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The Messenger, Everybody's Fine, Old Dogs
Woody Harrelson, left, and Ben Foster in "The Messenger."



Coming up with a compelling hook is half the sale, and writer-director Oren Moverman has found one with The Messenger, a drama that looks at the wartime experience from a fresh perspective. Yet nothing about Moverman's angle feels gimmicky or sensational -- instead, his movie is honest and heartfelt, a justified tribute that pays more than merely the usual obligatory lip service to our men and women in uniform.

Writing his script with Alessandro Camon, Moverman has chosen to focus on the stateside officers who are assigned to the U.S. Army's Casualty Notification unit and ordered to inform family members that their loved ones have died in overseas action. The newest recruit to this unenviable position is Will Montgomery (Ben Foster), who's just returned from Iraq branded a hero for displaying courage under fire. Will is placed under veteran soldier Tony Stone (Woody Harrelson), who's tasked to impart his limitless wisdom on his young charge. Tony rattles off a thorough checklist -- take care not to use certain morbid words, never touch the bereaved, and so on -- but that preparation can only go so far when faced with all manner of kinfolk, each guaranteed to react differently than the last.

The sequences in which the pair make their rounds are fascinating, with some family members (like the father played by Steve Buscemi) lashing out in anger at these bearers of bad news while others simply collapse in a heap on the floor. The film also manages to inject some romance into the mix when Will, perhaps unwisely, finds himself drawn to a woman (Samantha Morton) who has just lost her husband. These scenes are tastefully executed and never shy away from the moral implications of the situation (Morton's Olivia warns Will that everyone will accuse him of preying on her vulnerability and label her a "slut"), but the real power derives from the relationship between Will and Tony, two men who approach their assignments differently yet eventually find common ground.

Simply put, Foster is a revelation, while Harrelson has arguably never been better. It's their exemplary performances, combined with Moverman's confident handling of rich material, that make The Messengers worthy of our undivided attention.



After spending the better part of a decade mugging to the rafters in such films as The Adventures of Rocky and Bullwinkle and Analyze That, Robert De Niro opts to underplay in the family melodrama Everybody's Fine. But don't let this opposite approach sucker you in: De Niro isn't low-key as much as he's merely lethargic, and it's yet one more dismissive turn from an actor who once owned a major chunk of seminal '70s cinema. De Niro stars as Frank Goode, a widower who, disappointed that all four of his grown children have canceled plans to come visit him, decides instead to surprise all of them on their own respective doorsteps. He first visits David, an artist living in New York, but David never turns up at his own apartment. Undeterred, Frank presses forward, visiting in rapid succession his daughter Amy (Kate Beckinsale), an advertising executive, his son Robert (Sam Rockwell), a symphony musician, and his other daughter Rosie (Drew Barrymore), a Vegas entertainer. It turns out that all three are hiding things from their dad -- about David as well as about themselves. Writer-director Kirk Jones makes an unhealthy number of unwise decisions, from pacing to casting to his mise en scene selections. Awkward and ill-matched, the members of the big-name cast fail to impress, although Rockwell comes closest to making his character something more than a dullard. Dramatic crises are played out in predictable fashion, with the one deviation from formula -- a climactic scene in which Frank imagines his offspring looking like children but arguing with him like adults -- proving to be disastrous. Although a remake of a 1990 Italian import starring Marcello Mastroianni, Everybody's Fine also has much in common, both thematically and narratively, with a Jack Nicholson gem from a few years back. Ultimately, though, this is less About Schmidt and more about nothing much.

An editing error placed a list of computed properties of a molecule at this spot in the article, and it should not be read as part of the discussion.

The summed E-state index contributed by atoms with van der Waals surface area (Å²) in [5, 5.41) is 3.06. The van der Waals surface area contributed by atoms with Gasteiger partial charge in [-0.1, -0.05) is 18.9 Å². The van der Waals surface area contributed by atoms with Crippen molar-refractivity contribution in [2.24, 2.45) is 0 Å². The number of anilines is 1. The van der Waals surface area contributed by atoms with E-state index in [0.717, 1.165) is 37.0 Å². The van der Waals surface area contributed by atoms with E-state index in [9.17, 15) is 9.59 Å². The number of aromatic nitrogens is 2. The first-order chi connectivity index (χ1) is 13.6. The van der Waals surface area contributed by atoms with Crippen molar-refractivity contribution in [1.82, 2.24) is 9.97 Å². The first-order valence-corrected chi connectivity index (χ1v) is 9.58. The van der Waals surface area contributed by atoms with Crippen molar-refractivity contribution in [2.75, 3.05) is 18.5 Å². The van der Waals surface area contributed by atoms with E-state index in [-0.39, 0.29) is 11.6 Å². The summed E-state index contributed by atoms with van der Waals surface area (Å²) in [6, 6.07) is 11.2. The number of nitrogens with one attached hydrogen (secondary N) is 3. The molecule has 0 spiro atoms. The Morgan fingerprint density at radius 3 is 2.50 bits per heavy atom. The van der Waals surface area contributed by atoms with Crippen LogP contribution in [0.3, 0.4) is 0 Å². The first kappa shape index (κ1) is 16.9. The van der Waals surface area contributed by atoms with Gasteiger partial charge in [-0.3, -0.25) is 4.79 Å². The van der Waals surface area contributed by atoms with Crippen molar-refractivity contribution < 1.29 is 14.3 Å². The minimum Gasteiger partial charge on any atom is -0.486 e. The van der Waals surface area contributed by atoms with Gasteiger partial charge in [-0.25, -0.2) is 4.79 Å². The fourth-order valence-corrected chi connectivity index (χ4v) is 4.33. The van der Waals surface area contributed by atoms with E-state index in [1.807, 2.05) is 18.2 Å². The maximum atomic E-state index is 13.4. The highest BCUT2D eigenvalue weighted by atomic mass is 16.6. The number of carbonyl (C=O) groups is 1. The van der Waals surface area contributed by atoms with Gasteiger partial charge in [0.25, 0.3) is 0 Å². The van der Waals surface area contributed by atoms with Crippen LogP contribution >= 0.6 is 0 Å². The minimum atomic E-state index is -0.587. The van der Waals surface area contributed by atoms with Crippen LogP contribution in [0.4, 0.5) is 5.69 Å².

Having sat through the witless preview more times than I care to remember, I was perfectly willing to let Old Dogs go gentle into that good night, one of the expected casualties during a period in which screenings of year-end award contenders come flying fast and furious. But then I read that in one scene, John Travolta plays the Joker, and I got excited at the sheer prospect of witnessing such a dazzling display of cinematic wretchedness. Truly, this would be a scene to surpass any given moment from such past Travolta bombs as Battlefield Earth and Look Who's Talking Too! But no. Contrary to expectations, there's no fantasy sequence in which Travolta plays the Joker; instead, his character has merely taken some medicine that causes his face to sport a Joker-esque grimace. Thus, what could have been a so-bad-it's-glorious moment instead falls into the so-bad-it's-only-bad camp. Then again, that pretty much describes the entire project, which casts Travolta and Robin Williams as Charlie and Dan, business partners who suddenly find themselves looking after Dan's newly discovered kids (twins conceived during one drunken night seven years ago) for a couple of weeks. Masters of their trade (sports marketing), the pair prove to be completely incompetent in the presence of the children (Conner Rayburn and Ella Bleu Travolta, neither exactly a find), leading to a series of excruciating sequences in which the adults are repeatedly ridiculed, humiliated and made to suffer great physical pain. The movie is never remotely funny, but it excels at being creepy. In addition to Travolta's aforementioned gross-out grin, Rita Wilson is on hand to deliver a skin-crawling performance as a hyperactive hand model. The sight of a gorilla nuzzling annoying Seth Green is equally nauseating -- more so since most audience members will be feverishly praying that the creature tears him limb from limb instead. There are countless moments of creative desperation -- reaction shots from a dog, golf balls to the groin, etc. -- although the nadir has to be the scene in which Sam is deemed so clueless a parent that a puppeteer (the late Bernie Mac, and if this doesn't rank among the most depressing swan songs ever) places him in an electronic outfit and, with the help of Charlie, guides him through every physical motion as this dud of a dad attempts to play King to his daughter's Princess at a royal tea party. At this point, I desperately wanted Alice's Red Queen to burst onto the screen and order beheadings en masse.